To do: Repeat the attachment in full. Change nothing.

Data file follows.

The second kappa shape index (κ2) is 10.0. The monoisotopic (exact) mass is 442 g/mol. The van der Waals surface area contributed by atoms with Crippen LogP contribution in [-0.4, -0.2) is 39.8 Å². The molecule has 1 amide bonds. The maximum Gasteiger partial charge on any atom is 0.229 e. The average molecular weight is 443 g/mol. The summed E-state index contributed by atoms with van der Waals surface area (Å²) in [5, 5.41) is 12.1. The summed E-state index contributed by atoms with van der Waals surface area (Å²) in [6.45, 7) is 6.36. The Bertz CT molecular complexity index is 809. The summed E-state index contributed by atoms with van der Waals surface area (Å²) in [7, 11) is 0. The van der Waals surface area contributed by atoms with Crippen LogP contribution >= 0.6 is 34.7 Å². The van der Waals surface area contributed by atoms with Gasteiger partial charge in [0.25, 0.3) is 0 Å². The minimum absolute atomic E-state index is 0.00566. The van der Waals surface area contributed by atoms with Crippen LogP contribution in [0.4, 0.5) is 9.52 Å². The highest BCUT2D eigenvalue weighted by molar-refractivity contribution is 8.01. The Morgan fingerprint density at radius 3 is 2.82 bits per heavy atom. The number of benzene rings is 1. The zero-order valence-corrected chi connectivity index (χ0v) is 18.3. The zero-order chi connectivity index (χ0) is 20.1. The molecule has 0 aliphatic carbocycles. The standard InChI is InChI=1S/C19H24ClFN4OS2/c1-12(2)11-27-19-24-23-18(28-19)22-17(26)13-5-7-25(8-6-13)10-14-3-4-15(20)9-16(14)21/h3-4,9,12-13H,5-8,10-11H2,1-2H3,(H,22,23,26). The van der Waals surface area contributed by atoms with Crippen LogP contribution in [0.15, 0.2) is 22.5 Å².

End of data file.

The second kappa shape index (κ2) is 10.0. The monoisotopic (exact) mass is 442 g/mol. The van der Waals surface area contributed by atoms with Crippen LogP contribution in [-0.4, -0.2) is 39.8 Å². The molecule has 1 amide bonds. The maximum Gasteiger partial charge on any atom is 0.229 e. The average molecular weight is 443 g/mol. The summed E-state index contributed by atoms with van der Waals surface area (Å²) in [5, 5.41) is 12.1. The summed E-state index contributed by atoms with van der Waals surface area (Å²) in [6.45, 7) is 6.36. The Bertz CT molecular complexity index is 809. The summed E-state index contributed by atoms with van der Waals surface area (Å²) in [7, 11) is 0. The van der Waals surface area contributed by atoms with Crippen LogP contribution >= 0.6 is 34.7 Å². The van der Waals surface area contributed by atoms with Gasteiger partial charge in [0.25, 0.3) is 0 Å². The minimum absolute atomic E-state index is 0.00566. The van der Waals surface area contributed by atoms with Crippen LogP contribution in [0.4, 0.5) is 9.52 Å². The highest BCUT2D eigenvalue weighted by molar-refractivity contribution is 8.01. The Morgan fingerprint density at radius 3 is 2.82 bits per heavy atom. The number of benzene rings is 1. The zero-order valence-corrected chi connectivity index (χ0v) is 18.3. The zero-order chi connectivity index (χ0) is 20.1. The molecule has 0 aliphatic carbocycles. The standard InChI is InChI=1S/C19H24ClFN4OS2/c1-12(2)11-27-19-24-23-18(28-19)22-17(26)13-5-7-25(8-6-13)10-14-3-4-15(20)9-16(14)21/h3-4,9,12-13H,5-8,10-11H2,1-2H3,(H,22,23,26). The van der Waals surface area contributed by atoms with Crippen LogP contribution in [0.15, 0.2) is 22.5 Å².